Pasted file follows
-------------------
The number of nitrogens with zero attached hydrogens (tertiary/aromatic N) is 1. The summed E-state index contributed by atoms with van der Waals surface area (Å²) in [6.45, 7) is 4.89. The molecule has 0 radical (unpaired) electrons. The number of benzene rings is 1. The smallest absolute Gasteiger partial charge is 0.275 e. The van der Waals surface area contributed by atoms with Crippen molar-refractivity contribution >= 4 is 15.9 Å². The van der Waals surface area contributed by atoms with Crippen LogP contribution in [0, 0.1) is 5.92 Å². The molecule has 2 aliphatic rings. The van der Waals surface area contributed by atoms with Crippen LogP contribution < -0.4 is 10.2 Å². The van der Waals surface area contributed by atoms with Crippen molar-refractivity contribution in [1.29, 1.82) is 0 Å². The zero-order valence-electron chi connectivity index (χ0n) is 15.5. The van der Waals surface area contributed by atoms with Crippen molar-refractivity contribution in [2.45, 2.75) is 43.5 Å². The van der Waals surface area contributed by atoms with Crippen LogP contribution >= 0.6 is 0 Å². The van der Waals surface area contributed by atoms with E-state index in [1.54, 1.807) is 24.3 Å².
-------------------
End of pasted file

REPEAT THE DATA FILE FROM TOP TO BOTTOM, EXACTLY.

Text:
The number of nitrogens with zero attached hydrogens (tertiary/aromatic N) is 1. The summed E-state index contributed by atoms with van der Waals surface area (Å²) in [6.45, 7) is 4.89. The molecule has 0 radical (unpaired) electrons. The number of benzene rings is 1. The smallest absolute Gasteiger partial charge is 0.275 e. The van der Waals surface area contributed by atoms with Crippen molar-refractivity contribution >= 4 is 15.9 Å². The van der Waals surface area contributed by atoms with Crippen LogP contribution in [0, 0.1) is 5.92 Å². The molecule has 2 aliphatic rings. The van der Waals surface area contributed by atoms with Crippen LogP contribution < -0.4 is 10.2 Å². The van der Waals surface area contributed by atoms with Crippen molar-refractivity contribution in [1.29, 1.82) is 0 Å². The zero-order valence-electron chi connectivity index (χ0n) is 15.5. The van der Waals surface area contributed by atoms with Crippen molar-refractivity contribution in [2.45, 2.75) is 43.5 Å². The van der Waals surface area contributed by atoms with Crippen LogP contribution >= 0.6 is 0 Å². The van der Waals surface area contributed by atoms with E-state index in [1.54, 1.807) is 24.3 Å².